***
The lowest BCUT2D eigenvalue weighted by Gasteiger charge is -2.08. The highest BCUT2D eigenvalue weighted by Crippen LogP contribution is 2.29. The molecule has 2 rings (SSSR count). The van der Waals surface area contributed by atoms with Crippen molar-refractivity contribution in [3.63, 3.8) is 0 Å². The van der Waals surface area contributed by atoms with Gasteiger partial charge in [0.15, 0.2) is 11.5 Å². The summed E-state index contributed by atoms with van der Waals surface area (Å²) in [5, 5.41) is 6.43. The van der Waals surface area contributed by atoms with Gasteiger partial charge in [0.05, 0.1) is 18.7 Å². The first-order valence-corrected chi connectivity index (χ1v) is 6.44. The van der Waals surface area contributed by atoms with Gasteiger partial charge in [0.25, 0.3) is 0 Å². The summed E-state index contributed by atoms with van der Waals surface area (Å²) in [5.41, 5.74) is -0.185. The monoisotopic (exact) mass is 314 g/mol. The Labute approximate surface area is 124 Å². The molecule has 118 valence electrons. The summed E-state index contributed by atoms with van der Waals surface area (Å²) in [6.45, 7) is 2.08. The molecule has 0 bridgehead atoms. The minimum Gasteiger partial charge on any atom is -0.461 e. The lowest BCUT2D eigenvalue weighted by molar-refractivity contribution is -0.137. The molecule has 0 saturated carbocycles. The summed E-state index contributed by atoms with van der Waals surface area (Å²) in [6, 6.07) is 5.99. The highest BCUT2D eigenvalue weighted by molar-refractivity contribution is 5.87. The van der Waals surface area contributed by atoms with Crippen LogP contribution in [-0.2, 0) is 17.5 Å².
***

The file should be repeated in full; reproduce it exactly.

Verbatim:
The lowest BCUT2D eigenvalue weighted by Gasteiger charge is -2.08. The highest BCUT2D eigenvalue weighted by Crippen LogP contribution is 2.29. The molecule has 2 rings (SSSR count). The van der Waals surface area contributed by atoms with Crippen molar-refractivity contribution in [3.63, 3.8) is 0 Å². The van der Waals surface area contributed by atoms with Gasteiger partial charge in [0.15, 0.2) is 11.5 Å². The summed E-state index contributed by atoms with van der Waals surface area (Å²) in [5, 5.41) is 6.43. The van der Waals surface area contributed by atoms with Gasteiger partial charge in [0.05, 0.1) is 18.7 Å². The first-order valence-corrected chi connectivity index (χ1v) is 6.44. The van der Waals surface area contributed by atoms with Gasteiger partial charge in [0.25, 0.3) is 0 Å². The summed E-state index contributed by atoms with van der Waals surface area (Å²) in [5.41, 5.74) is -0.185. The monoisotopic (exact) mass is 314 g/mol. The Labute approximate surface area is 124 Å². The molecule has 118 valence electrons. The summed E-state index contributed by atoms with van der Waals surface area (Å²) in [6.45, 7) is 2.08. The molecule has 0 bridgehead atoms. The minimum Gasteiger partial charge on any atom is -0.461 e. The lowest BCUT2D eigenvalue weighted by molar-refractivity contribution is -0.137. The molecule has 0 saturated carbocycles. The summed E-state index contributed by atoms with van der Waals surface area (Å²) in [6, 6.07) is 5.99. The highest BCUT2D eigenvalue weighted by molar-refractivity contribution is 5.87. The van der Waals surface area contributed by atoms with Crippen LogP contribution in [-0.2, 0) is 17.5 Å².